- First UEFA Nations League is coming to an end
- England are hoping to win
- Other finalists are Portugal, Switzerland and the Netherlands
- Entertaining tournament overall
First Nations League has gone well
Approaching the end of the inaugural UEFA Nations League, England have every chance of coming away victorious. It’s had drama, controversy, and good performances – all that’s needed from an international tournament. After an exciting World Cup, with an all-Europe semi-final, all eyes have been on the Nations League, with pundits and fans alike wondering if it would match up. It’s been a journey into the unknown, nobody knowing what to expect. Coming up to the finals, it’s time to both look back to the group stages and forward to the last stage, to consider whether the Nations League has been a success overall.
In 138 group stage matches, 333 goals were scored. At 2.41 goals per match, this is slightly fewer than the rate at the previous World Cup, during which 2.6 goals were scored per match, but not by a huge amount. Players as varied as Serbia’s Aleksandar Mitrović, Belarus’ Stanislav Dragun and Spain’s Marco Asensio are amongst the leaders for goals and assists, as the Nations League gives a platform for both big stars and those who may not be household names. Who will finish as top scorer?
England continue good form
With England being placed into a group alongside World Cup nemesis Croatia as well as Spain, they looked to be heading out. A home loss against Spain and an unremarkable 0-0 draw against Croatia in Rejeka did not bode well, before an impressive 3-2 away victory in Spain gave them hope. In the final match against Croatia, they took the lead through AndrejKramarić, but England rallied as Jesse Lingard and Harry Kane scored in the final fifteen minutes, to see them go through topping the group.
England captured the imagination of the nation in the World Cup, beating Tunisia and steamrollering past Panama to enter the knockout stages, seeing off Colombia and Swedenbefore falling at the semi-finals, with Harry Kane finishing the tournament as top scorer. Through the Nations League, they’ve proved that their World Cup showing was no flash in the pan. In contrast, after reaching the final in Russia, Croatia lost 6-0 away to Spain, albeit before narrowly defeating them in the reverse fixture.
The Netherlands’ redemption
The finals are to be hosted in Portugal, with the Euro 2016 champions playing Switzerlandfor a place in the final. The other semi-final match-up is between The Netherlands and England, a World Cup semi-finalist against a team who although historically impressive, failed to qualify for the tournament. It’s for this reason that the finals should be so fascinating. Can England carry on their revival under Gareth Southgate against the Oranje, or will we see a new Netherlands?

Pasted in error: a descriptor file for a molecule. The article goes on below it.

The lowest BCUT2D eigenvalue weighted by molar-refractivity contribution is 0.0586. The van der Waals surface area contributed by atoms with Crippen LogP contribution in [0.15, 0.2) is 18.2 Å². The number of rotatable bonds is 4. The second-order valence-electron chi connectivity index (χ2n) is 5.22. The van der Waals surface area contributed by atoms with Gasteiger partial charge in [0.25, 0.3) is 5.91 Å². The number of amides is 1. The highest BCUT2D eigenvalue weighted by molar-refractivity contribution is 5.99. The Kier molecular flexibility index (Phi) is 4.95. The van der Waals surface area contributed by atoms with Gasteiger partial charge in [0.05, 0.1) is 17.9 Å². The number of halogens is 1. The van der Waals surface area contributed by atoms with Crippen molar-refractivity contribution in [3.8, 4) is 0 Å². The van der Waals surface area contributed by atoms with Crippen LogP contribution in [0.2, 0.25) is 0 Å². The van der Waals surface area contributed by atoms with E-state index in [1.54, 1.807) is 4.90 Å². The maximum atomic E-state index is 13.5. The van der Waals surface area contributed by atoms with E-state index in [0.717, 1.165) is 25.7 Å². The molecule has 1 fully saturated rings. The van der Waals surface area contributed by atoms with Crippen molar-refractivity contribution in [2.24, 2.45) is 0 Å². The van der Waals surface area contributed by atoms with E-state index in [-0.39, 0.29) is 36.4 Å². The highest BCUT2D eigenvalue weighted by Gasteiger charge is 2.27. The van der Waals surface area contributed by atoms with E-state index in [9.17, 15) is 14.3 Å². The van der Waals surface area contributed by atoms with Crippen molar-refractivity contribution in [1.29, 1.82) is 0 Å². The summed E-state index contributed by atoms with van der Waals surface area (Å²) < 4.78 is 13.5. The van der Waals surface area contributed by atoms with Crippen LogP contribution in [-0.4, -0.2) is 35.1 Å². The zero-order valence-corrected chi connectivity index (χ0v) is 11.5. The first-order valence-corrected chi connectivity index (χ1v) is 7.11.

They have arguably the best centre-back in world football in Liverpool’s Virgil van Dijk, while the members of the team also present in Ajax’s run to the Champions League semi-finals are as follows.
Matthijs de Ligt
Donny van de Beek
Frenkie de Jong
Combine these with the likes of van Dijk, Stefan de Vrij and Georginio Wijnaldum and the Netherlands look set to be an interesting prospect. A team that can finish above 2014 World Cup champions Germany and current holders France are not to be sniffed at, particularly as they managed to beat Germany 3-0 and France 2-0 in the process. That the Netherlandscan beat France shows just how fascinating the Nations League is. Had that result occurred in a friendly, it may have been down to Didier Deschamps resting key men, or players downing tools; the extra incentive of winning this tournament means that winning teams are more likely to win on merit.
Any surprise packages and disappointments?
With the system of promotion and relegation, it also gives smaller nations the chance to test themselves against higher-level teams, if they manage to win promotion. Those who will be testing themselves in League A thanks to promotion are:
Bosnia and Herzegovina
Those who were relegated down to League B are:
Hence, we may see match-ups as varied as Bosnia and Herzegovina vs France and Germany vs Scotland – in the same groups. There’s no place for bigger nations to rest on their laurels; a bad night or two and even the best side can see themselves get relegated.
Summing up the tournament
For all we can say about the Netherlands, England, Portugal and Switzerland there is a sense that the finals are slightly anticlimactic. For a competition featuring 55 teams, that the finals will only involve four matches does not really capture the imagination. In a fallow year between the World Cup and the European Championship, this isn’t going to be the equivalent Summer showpiece event. Having said that, there’s the Africa Cup of Nations to look forward to as well, so no matter how entertaining the finals are, the prospect of seeing Mo Salah, Sadio Mané, Riyad Mahrez and co. remains.
UEFA is often criticised for its decisions – take the controversy surrounding the Europa League final being held in Baku, for example – but they’ve done something well here. It hasn’t been perfect, but after years of seeing Stewart Downing and Andy Carroll help England labour to wins in meaningless friendlies in the earlier part of the decade, the Nations League has been an overall positive experience.
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